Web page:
The Berean Expositor
Volume 13 - Page 87 of 159
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other occurrences of the word. The one in a context, where Israel is prominent speaks of
the families of the earth; the other, where Israel is set aside, speaks of the families in
heaven, so beautifully fit together the different sections of infallible truth. Yet there are
still some who look upon "Right division" as a species of "Higher Criticism", because it
cuts up the Bible!  To get the truth the Scripture must be cut, but "rightly cut"
The prayer, further, is based upon the reconciliation, for the Father to Whom the
prayer is made is Father of every family in heaven and earth. The prayer therefore is
essentially related to the dispensation of the mystery, in which things in heaven and on
earth are gathered together under one Head. Prayer often indicates the dispensational
position of the one who prays. The prayer that is a model for kingdom saints does not
necessarily express the needs of the member of the One Body. The titles of the Father
and of Christ are not the same under different dispensations. The prayers of Ephesians,
Philippians and Colossians sound great depths and scale great heights, and the lives and
experiences of many believers would be enriched if these prayers were to become their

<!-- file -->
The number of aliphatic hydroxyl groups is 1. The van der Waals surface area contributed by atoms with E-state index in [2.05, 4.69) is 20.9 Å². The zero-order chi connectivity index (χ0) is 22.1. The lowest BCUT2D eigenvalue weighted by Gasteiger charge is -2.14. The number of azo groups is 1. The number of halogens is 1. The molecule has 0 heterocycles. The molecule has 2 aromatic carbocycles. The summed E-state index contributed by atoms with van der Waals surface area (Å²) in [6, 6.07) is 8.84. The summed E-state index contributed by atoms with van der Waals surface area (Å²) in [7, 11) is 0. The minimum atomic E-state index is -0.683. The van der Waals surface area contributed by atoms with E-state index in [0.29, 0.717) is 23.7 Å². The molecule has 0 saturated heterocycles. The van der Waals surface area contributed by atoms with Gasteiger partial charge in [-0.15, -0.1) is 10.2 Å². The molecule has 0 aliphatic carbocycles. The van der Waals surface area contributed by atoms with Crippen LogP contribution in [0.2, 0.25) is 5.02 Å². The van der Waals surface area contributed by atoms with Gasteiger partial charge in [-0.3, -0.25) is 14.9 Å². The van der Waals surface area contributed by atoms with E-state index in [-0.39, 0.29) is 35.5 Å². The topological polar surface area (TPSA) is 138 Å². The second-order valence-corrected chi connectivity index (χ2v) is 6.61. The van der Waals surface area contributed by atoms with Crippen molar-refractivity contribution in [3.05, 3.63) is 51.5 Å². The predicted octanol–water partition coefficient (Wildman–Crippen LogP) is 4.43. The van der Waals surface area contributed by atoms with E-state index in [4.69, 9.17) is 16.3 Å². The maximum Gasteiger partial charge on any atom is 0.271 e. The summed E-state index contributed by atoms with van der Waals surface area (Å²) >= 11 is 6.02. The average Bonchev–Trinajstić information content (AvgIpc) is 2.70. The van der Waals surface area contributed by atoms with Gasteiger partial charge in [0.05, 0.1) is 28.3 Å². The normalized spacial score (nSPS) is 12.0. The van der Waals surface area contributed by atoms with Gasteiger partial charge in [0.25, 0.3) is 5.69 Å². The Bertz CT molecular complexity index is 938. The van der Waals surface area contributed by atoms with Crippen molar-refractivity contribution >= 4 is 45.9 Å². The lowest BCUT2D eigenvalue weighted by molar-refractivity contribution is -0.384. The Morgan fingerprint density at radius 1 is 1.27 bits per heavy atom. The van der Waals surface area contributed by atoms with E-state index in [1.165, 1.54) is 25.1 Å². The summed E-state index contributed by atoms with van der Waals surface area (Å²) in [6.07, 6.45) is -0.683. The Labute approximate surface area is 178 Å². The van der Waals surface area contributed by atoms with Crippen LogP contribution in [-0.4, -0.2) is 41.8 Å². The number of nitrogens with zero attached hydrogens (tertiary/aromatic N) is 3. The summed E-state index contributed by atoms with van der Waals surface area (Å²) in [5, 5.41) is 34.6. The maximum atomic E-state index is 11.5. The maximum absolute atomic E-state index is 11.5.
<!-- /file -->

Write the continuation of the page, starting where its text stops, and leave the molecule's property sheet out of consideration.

own heart-felt utterances.
The Temple of the Lord (Eph. 3: 16, 17).
pp. 119 - 121
It will be remembered that the prayer is threefold:--
1. That He may give . . . . . to be strengthened.
2. That you may be mighty enough.
3. That you may be filled.
"That He may give you, according to the riches of His glory, to be strengthened with
power through His spirit in the inner man."
Something of great value is evidently intended in this prayer, by the fact that the grant
is to be "according to the riches of His glory". Redemption accompanied by forgiveness
of sins is said to be "according to the riches of His GRACE". This grant is according to
the riches of His GLORY. "Riches of glory" are associated with the Lord's inheritance
(1: 18); with the mystery (Col. 1: 27); and "riches in glory" with the every-day supply of
all our needs (Phil. 4: 19). What a sweep this seems to be! From the heights of future
glory down to the every-day needs of the believer! Within this comprehensive scope
comes the prayer of the apostle. The prayer is for strength, "strengthened with power".
The word "to be strengthened" comes in I Cor. 16: 13, and apart from that reference
is used elsewhere of but two persons.
JOHN THE BAPTIST.--"And the child grew, and waxed strong in spirit, and was in
the deserts, etc." (Luke 1: 80).